Update: We told you we’d update the post as soon as the app is available. Well, technically it has started to hit devices, but in Google’s customary fashion, the rollout is a gradual one. For those that don’t like waiting, you can now grab the APK and manually load it on your device.
Keep in mind that the new Android Pay app completely replaces the Google Wallet app on your device and requires Pay Services 8.1.13 to operate. If you have an older version of Play services, Android Pay won’t work until you update.
After months of speculation regarding a possible release date, Google has now officially announced that Android Pay will begin rolling out starting today. With Android Pay, you’ll be able to pay with your Android smartphone at over one million locations across the United States. The service will be able to store your gift cards, loyalty cards and special offers right on your phone, too.
Google says Android Pay will be rolling out to users over the next few days, and more features, banks and store locations will be added to the service within the coming months. To use Android Pay, you’ll need to have an NFC-enabled Android smartphone running 4.4 KitKat or later. The service will work on any mobile carrier, as well. It can support credit and debit cards from American Express, Discover, MasterCard and Visa.
It should be noted that not all banks will be supported at the start. Google says credit and debit cards will work with some of the most popular banks and credit unions such as American Express, Bank of America, Discover, Navy Federal Credit Union, PNC, Regions Bank, USAA and U.S. Bank. Citi and Wells Fargo support will be rolling out in the next few days, and Capital One is coming soon, as well. Unfortunately, if your bank isn’t included on that list, you can’t use Android Pay when it launches. Google will however be adding more and more banks as time goes on.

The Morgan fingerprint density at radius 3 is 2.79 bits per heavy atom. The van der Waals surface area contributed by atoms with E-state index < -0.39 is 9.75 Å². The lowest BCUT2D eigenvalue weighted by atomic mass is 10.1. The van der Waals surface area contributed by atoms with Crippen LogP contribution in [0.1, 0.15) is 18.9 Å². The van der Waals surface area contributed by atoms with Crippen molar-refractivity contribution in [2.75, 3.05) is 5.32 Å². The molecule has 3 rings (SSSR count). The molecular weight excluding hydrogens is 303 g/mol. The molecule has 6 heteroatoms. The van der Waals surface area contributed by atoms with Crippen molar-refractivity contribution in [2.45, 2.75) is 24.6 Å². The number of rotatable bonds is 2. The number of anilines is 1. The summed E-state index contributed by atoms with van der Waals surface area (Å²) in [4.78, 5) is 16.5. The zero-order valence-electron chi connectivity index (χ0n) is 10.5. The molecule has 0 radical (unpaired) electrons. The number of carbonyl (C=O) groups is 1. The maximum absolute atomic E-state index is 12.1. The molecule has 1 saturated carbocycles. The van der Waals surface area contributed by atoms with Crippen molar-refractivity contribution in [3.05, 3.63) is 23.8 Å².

So, where can you use Android Pay? Google says over one million retailers, restaurants and more are on board, but here’s a good look at some of the most popular businesses already accepting Android Pay:
Security is a big deal for Google as well, which is why Android Pay is supported by industry standard tokenization. What this means is that your actual credit or debit card number isn’t sent with your payment. Google will instead use a virtual account number that provides an extra layer of security. Android Pay also makes it easy to check for suspicious activity, as you’ll quickly be able to view a payment confirmation that shows where each transaction happened.
The company says more Android Pay information will be coming our way soon, so stay tuned to Android Authority for those upcoming announcements. Oh, and to clarify, Google Wallet users will be able to access Android Pay via an update to the older Wallet app in the Play Store. Just yesterday, Google rolled out a completely new Wallet app to the Play Store that puts the focus on transferring money to other users.
We’ll be sure to let you know once the application becomes available.